Friday, December 6, 2013

Water Into Wine (part 6)

Rather than looking upon this sharing of the best wine at the latter end of the wedding feast as an act of considerable generosity and thoughtfulness on the behalf of this bridegroom, which some may be prone to do, this would be readily perceived as a slight to his honored guests.  Questions would arise.  Why was it that they not receive this wine?  Why was it that they were not thought to be good enough to receive these superior libations? 

It would be wondered why the bridegroom was mocking his guests in this way.  Rather than being enjoyed by the elites and those in the community that possessed the most honor according to the court of public opinion and reputation, the best wine is now going to be enjoyed by the servants and less honored guests, thus putting those that were less honorable on the same level as the honored guests.  Worse still, what this would have accomplished at the level of perception (which is what mattered), this elevated those that were possessive of less honor above the honored guests, which could be perceived as an insult to honor, thereby becoming a source of conflict for the bridegroom and his family (as well as the family of the bride).  

The head steward, as indicated by the presentation of the author of the text, comes to realize the dynamics that are now at play.  It is interesting that the author includes the information that the head steward of the feast did not know the source of the wine (John 2:9), and it is upon his tasting of the wine that he is spurred into action.  The actions that follow, which are often interpreted as his commendation of the bridegroom, can only be so interpreted outside the context of cultural meal practice and the social constructs that are on display in the meal. 

Rather than interpreting his actions in this way, what can also be realized is that the head steward, as he thinks about all of the problems that have now been presented to both him and the bridegroom due to the revelation of this new and better wine that is now being served at the end of the meal, must take quick action on his own behalf, so as to preserve his own place of honor and standing in the community (whatever that may have been).  If he does not take these actions, it is he that runs the risk of being shamed, and this is what can be understood to be playing out in the story.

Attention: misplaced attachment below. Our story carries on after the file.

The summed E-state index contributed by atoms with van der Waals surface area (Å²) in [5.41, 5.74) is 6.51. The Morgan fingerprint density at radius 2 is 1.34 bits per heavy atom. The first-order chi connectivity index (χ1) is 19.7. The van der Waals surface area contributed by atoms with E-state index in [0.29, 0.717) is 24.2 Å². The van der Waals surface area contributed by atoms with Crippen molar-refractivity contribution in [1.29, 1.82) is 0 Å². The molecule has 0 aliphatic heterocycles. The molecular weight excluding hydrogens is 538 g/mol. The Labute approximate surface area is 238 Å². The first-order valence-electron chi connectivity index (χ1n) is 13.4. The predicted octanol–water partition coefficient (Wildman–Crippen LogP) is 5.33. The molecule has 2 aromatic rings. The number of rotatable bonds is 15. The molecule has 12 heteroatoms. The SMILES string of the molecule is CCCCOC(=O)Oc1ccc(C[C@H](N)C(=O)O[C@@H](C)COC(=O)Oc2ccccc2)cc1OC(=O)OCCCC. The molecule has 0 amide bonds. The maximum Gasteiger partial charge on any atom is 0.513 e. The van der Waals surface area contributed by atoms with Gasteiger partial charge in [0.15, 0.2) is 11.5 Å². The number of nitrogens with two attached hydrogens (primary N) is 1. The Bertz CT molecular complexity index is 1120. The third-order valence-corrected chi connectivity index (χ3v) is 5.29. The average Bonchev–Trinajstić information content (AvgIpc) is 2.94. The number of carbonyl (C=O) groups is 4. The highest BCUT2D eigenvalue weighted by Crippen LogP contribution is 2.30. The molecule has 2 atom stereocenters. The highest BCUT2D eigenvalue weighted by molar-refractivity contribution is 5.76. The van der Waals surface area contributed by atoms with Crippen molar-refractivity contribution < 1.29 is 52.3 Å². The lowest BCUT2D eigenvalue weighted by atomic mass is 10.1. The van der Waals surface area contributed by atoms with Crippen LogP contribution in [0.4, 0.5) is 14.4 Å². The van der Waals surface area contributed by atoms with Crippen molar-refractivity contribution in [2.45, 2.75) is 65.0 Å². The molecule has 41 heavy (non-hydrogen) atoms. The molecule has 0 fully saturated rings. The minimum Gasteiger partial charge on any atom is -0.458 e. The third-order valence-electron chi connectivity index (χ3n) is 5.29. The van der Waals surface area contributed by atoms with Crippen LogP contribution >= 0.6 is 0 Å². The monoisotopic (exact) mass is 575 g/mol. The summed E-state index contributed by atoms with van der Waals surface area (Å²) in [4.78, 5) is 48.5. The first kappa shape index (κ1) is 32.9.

The head steward, of course, is the master of the feast.  Chief among his duties would be the duty to see to it that the most honored guests had received the best wine and the best food.  This is crucial.  Now, unbeknownst to him, and certainly without his approval, the best wine is going to go to the guests at the lower end of the honor spectrum.  Among other things, this would mean that the head steward had not done his job, thus he would be shamed (though this shaming would not stop with him). 

Thinking quickly then, the steward makes his way to the bridegroom and says “Everyone serves the good wine first, and then the cheaper wine when the guests are drunk.  You have kept the good wine until now!” (2:10)  Again, one must resist the temptation to think of this as simply a matter of the head steward offering some type of praise to the bridegroom for his unexpected generosity.  This is much more likely to be the head steward’s attempt to shift the negative reactions that are sure to come, along with the associated dishonoring that is bound to take place, on to the bridegroom and away from himself. 

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